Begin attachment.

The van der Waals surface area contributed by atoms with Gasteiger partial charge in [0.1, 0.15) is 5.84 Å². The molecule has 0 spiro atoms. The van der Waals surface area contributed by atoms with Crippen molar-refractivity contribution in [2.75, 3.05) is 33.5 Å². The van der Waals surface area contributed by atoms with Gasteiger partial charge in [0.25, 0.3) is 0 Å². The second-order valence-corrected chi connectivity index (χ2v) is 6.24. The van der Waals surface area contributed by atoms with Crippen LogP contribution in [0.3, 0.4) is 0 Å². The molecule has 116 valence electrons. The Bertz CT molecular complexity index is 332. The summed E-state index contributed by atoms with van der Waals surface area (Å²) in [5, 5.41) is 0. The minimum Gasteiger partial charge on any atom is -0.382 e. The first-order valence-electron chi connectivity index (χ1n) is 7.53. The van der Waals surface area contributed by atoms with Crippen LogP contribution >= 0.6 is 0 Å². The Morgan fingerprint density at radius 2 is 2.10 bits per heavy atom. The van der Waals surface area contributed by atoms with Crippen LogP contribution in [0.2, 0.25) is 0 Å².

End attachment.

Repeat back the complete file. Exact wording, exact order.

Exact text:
The van der Waals surface area contributed by atoms with Gasteiger partial charge in [0.1, 0.15) is 5.84 Å². The molecule has 0 spiro atoms. The van der Waals surface area contributed by atoms with Crippen molar-refractivity contribution in [2.75, 3.05) is 33.5 Å². The van der Waals surface area contributed by atoms with Gasteiger partial charge in [0.25, 0.3) is 0 Å². The second-order valence-corrected chi connectivity index (χ2v) is 6.24. The van der Waals surface area contributed by atoms with Crippen LogP contribution in [0.3, 0.4) is 0 Å². The molecule has 116 valence electrons. The Bertz CT molecular complexity index is 332. The summed E-state index contributed by atoms with van der Waals surface area (Å²) in [5, 5.41) is 0. The minimum Gasteiger partial charge on any atom is -0.382 e. The first-order valence-electron chi connectivity index (χ1n) is 7.53. The van der Waals surface area contributed by atoms with Crippen LogP contribution >= 0.6 is 0 Å². The Morgan fingerprint density at radius 2 is 2.10 bits per heavy atom. The van der Waals surface area contributed by atoms with Crippen LogP contribution in [0.2, 0.25) is 0 Å².